These tumours are uncommon and there is very little data regarding their outcome with RT, Surgery is almost never performed as they are right in the centre of the brain. These tumours usually reside within the ventricular system (the fluid-filled spaces within the brain). Frequently there is a build-up of too much fluid in the brain (“hydrocephalus’), secondary to the tumour obstructing the normal drainage pathways. This results in excessive pressure in the brain which can have serious neurologic consequences. Sometimes, this renders the anaesthesia required for RT too risky, and a “shunt” may be recommended prior to RT (a special tube which is surgically placed and drains the excess fluid to the belly). In patients that get through their RT protocol, the long-term outcome can be as good as other brain tumours.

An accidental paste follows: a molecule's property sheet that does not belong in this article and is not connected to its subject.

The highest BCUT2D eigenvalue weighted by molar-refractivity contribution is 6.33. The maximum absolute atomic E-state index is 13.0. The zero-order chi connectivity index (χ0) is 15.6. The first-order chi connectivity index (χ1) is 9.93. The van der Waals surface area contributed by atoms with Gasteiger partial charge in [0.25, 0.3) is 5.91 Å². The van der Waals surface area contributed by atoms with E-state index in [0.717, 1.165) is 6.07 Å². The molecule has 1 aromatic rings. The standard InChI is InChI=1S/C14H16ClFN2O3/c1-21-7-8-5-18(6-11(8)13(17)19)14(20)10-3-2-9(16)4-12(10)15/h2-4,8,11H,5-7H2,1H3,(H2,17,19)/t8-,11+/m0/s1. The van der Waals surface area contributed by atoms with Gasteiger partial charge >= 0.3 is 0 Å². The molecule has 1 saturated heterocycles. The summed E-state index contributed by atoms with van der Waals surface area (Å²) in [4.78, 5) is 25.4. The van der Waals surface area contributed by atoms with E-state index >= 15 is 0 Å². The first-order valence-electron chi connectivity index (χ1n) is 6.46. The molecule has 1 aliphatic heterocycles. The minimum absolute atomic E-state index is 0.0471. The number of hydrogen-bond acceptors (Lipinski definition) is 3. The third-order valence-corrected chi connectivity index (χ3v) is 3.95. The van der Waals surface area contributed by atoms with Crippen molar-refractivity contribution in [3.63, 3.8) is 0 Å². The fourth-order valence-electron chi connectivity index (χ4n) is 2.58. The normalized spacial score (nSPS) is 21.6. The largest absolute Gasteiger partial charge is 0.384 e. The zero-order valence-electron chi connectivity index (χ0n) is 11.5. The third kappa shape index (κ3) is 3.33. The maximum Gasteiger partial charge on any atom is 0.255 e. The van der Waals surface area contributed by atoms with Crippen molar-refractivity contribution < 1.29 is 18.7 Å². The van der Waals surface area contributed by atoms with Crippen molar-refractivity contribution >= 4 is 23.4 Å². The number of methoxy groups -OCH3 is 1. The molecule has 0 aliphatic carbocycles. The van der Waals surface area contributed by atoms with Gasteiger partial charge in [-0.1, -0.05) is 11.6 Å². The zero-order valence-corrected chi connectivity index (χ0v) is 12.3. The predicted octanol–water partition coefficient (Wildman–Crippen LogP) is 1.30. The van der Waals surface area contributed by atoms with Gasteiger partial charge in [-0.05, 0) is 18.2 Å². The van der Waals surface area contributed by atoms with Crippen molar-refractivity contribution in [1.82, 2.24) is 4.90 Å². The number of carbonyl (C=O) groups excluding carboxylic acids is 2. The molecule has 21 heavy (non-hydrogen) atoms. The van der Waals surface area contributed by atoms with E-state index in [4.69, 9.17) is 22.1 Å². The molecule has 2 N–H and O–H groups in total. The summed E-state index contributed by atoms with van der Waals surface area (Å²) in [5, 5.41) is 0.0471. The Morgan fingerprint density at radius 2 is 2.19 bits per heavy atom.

Radiation therapy involves treatment with high-energy X-rays, the aim being to kill the tumour. We use a machine called a linear accelerator, Patients lie on the treatment couch and the machine delivers a focussed beam of X-rays from multiple angles 360° around the patient.
Each radiation treatment is performed under a short, light general anaesthetic. Before the start of treatment, a planning CT scan (and sometimes an additional MRI if stereotactic radiation is recommended) will be needed to help us prepare a bespoke plan for your pet. This helps us to maximise the radiation dose to the tumour whilst sparing the nearby tissues. This will be required even if your pet has had a recent CT scan, as we need patients to be in a very particular and fixed position so that the treatment can be carried out with pinpoint accuracy.
Unfortunately, even with radiotherapy, we usually cannot cure your pet’s brain tumour. However, radiotherapy can be a very satisfactory treatment for improving quality of life, reducing the risk of side effects and controlling the tumour. RT is well tolerated by most patients; particularly with newer technologies to help avoid side effects and in many cases make treatment courses much shorter.